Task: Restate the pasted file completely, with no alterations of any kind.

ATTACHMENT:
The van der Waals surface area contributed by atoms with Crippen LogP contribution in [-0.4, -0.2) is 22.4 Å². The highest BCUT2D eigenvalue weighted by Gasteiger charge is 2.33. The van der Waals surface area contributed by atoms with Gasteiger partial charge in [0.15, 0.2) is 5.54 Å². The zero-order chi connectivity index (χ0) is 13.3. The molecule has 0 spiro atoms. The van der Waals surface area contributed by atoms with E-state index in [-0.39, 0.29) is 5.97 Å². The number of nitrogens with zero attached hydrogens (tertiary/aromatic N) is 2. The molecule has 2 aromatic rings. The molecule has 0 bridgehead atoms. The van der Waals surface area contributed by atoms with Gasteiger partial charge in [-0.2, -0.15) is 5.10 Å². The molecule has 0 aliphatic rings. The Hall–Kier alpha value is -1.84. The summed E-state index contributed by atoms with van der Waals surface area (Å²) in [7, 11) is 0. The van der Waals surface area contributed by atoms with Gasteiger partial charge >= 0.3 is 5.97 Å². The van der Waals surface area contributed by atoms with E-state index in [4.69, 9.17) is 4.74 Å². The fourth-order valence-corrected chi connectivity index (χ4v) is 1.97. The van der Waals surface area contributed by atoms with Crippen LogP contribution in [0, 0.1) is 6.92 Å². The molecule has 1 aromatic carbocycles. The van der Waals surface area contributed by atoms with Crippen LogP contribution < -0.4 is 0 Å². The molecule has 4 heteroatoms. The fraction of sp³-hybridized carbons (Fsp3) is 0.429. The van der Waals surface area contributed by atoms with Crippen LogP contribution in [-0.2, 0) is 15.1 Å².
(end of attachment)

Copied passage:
The van der Waals surface area contributed by atoms with Crippen LogP contribution in [-0.4, -0.2) is 22.4 Å². The highest BCUT2D eigenvalue weighted by Gasteiger charge is 2.33. The van der Waals surface area contributed by atoms with Gasteiger partial charge in [0.15, 0.2) is 5.54 Å². The zero-order chi connectivity index (χ0) is 13.3. The molecule has 0 spiro atoms. The van der Waals surface area contributed by atoms with E-state index in [-0.39, 0.29) is 5.97 Å². The number of nitrogens with zero attached hydrogens (tertiary/aromatic N) is 2. The molecule has 2 aromatic rings. The molecule has 0 bridgehead atoms. The van der Waals surface area contributed by atoms with Gasteiger partial charge in [-0.2, -0.15) is 5.10 Å². The molecule has 0 aliphatic rings. The Hall–Kier alpha value is -1.84. The summed E-state index contributed by atoms with van der Waals surface area (Å²) in [7, 11) is 0. The van der Waals surface area contributed by atoms with Gasteiger partial charge >= 0.3 is 5.97 Å². The van der Waals surface area contributed by atoms with E-state index in [4.69, 9.17) is 4.74 Å². The fourth-order valence-corrected chi connectivity index (χ4v) is 1.97. The van der Waals surface area contributed by atoms with Crippen LogP contribution in [0, 0.1) is 6.92 Å². The molecule has 1 aromatic carbocycles. The van der Waals surface area contributed by atoms with Crippen LogP contribution < -0.4 is 0 Å². The molecule has 4 heteroatoms. The fraction of sp³-hybridized carbons (Fsp3) is 0.429. The van der Waals surface area contributed by atoms with Crippen LogP contribution in [-0.2, 0) is 15.1 Å².